A lot can change in a century — or not much at all.

A hundred years ago, scientists and sociologists looked into their crystal balls to the year 2023 and made a host of predictions — which ranged from the hysterically wrong to the shockingly accurate.

The would-be Nostradamuses — whose century-old forecasts were shared on Twitter by a Canadian professor — declared that by this year cancer would be eliminated, women would dye their teeth black, there would be a four-hour workday and that everyone would be so good looking “Beauty contests will be unnecessary.”

They also, however, correctly predicted the use of cell phones, drone warfare and the conquering of diseases such as polio and leprosy, according the now-viral Twitter thread, by Paul Fairie, a researcher and instructor at the University of Calgary.

One newspaper claimed that by 2023 the average lifespan would reach 100 years of age. While even that was far off the 76-year life span Americans averaged last year, some prognosticators in 1923 thought people may live to be 200 or 300.

“Quite a change,” the article joked. “We of today have been living that long about once a month.”

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There were several predictions for 2023 that were shockingly accurate.
REUTERS/Amit Dave

Several writers, meanwhile, foresaw a future full of beautiful, healthy people.

One article was partially correct, as it predicted that medical science would end cancer, as well as tuberculosis, infantile paralysis (or polio) and leprosy.

Another publication reasoned that the curing of disease would mean “Fewer Doctors” — and also boldly predicted “All People Beautiful” in 2023.

“Beauty contests will be unnecessary as there will be so many beautiful people that it will be almost impossible to select winners,” the article predicted. “The same will apply to baby contests.”

Only time will tell if the style trends and beauty standards predicted for 2023 will come to fruition.

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One prediction claimed there would be a four-hour workday.
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One anthropologist, basing their prediction on masculine and feminine styles, boldly claimed “curls for men by 2023” would be the hottest fad.

Another article, published in the Savannah News, forecast that women will be blackening their teeth in 2023 — and also shaving their heads, which turned out to be just one year off from being right.

“It is now predicted that by the year 2023 — only a mere little stretch of a century ahead — women will probbaly be shaving their — heads!” the article claims. “Also the maidens may pronounce it the height of style in personal primping to blacken their teeth. Won’t we be pretty?”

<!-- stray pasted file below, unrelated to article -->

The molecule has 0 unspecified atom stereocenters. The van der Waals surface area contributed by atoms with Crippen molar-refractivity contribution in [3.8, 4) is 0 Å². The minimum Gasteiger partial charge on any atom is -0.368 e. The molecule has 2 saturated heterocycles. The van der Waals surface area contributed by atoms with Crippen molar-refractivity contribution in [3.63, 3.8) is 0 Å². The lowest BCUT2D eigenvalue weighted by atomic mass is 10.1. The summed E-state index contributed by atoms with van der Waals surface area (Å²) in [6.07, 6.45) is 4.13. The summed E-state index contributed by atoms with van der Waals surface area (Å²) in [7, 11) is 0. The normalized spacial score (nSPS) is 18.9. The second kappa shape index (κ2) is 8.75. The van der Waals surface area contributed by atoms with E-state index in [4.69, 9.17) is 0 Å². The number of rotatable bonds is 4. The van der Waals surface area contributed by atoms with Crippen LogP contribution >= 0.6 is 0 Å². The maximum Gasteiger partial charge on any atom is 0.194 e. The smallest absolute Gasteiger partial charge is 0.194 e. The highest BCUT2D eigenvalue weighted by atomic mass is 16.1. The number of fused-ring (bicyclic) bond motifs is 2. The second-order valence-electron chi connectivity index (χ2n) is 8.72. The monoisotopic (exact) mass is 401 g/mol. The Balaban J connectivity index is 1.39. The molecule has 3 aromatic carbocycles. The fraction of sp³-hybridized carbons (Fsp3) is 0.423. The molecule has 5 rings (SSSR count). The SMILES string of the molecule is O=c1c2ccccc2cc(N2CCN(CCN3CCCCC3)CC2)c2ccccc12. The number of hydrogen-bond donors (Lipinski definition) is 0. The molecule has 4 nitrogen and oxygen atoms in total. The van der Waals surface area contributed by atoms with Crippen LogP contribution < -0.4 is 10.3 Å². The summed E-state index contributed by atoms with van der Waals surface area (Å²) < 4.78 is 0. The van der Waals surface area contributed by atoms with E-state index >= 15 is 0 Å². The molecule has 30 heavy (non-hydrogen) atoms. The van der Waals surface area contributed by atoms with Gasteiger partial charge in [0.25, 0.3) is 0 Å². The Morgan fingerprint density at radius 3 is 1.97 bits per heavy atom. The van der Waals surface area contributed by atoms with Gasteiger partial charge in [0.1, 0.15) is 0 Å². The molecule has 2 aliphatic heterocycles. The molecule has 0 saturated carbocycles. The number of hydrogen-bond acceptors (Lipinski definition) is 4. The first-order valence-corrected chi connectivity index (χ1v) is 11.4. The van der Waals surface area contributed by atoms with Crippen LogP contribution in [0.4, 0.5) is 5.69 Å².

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“Beauty contests will be unnecessary as there will be so many beautiful people that it will be almost impossible to select winners,” the one article predicted.
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While forecasters stopped short of predicting 2023 would be the year for flying cars —they did make forecasts about technology that often hit the mark.

One writer correctly foresaw that in 2023, “watch-size radio telephones will keep everybody in communication with the ends of the earth.”

Archibald Low — who developed the first drone — looked into his crystal ball and accurately foresaw that “the war of 2023 will naturally be a wireless war,” due to “wireless telephony, sight, heat, power and writing.”

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The use of cell phones and drone warfare was a correct prediction.
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Meanwhile, one paper foresaw the growth of aviation in the future, predicting that in 2023 it would take 18 hours to fly from Chicago to Hamburg, Germany. They were actually not bold enough in their forecast, as it actually only takes about 9 1/2 hours now.

Meanwhile, one newspaper began what would become a continual prediction over the next century — the death of the newspaper itself.

“In reading a forecast of 2023 when many varieties of aircraft are flying thru the heavens, we do not begin the day by reading the world’s news, but by listening to it for the newspaper has gone out of business more than half a century before,” the newspaper, which was not identified in the clip, claimed.

After the thread of his clippings took off, Fairie told NPR he thinks it’s revealing that much of what people were concerned about 100 years ago remains relevant — though his main takeaway was to “just be modest about the certainty of predictions a century out.”





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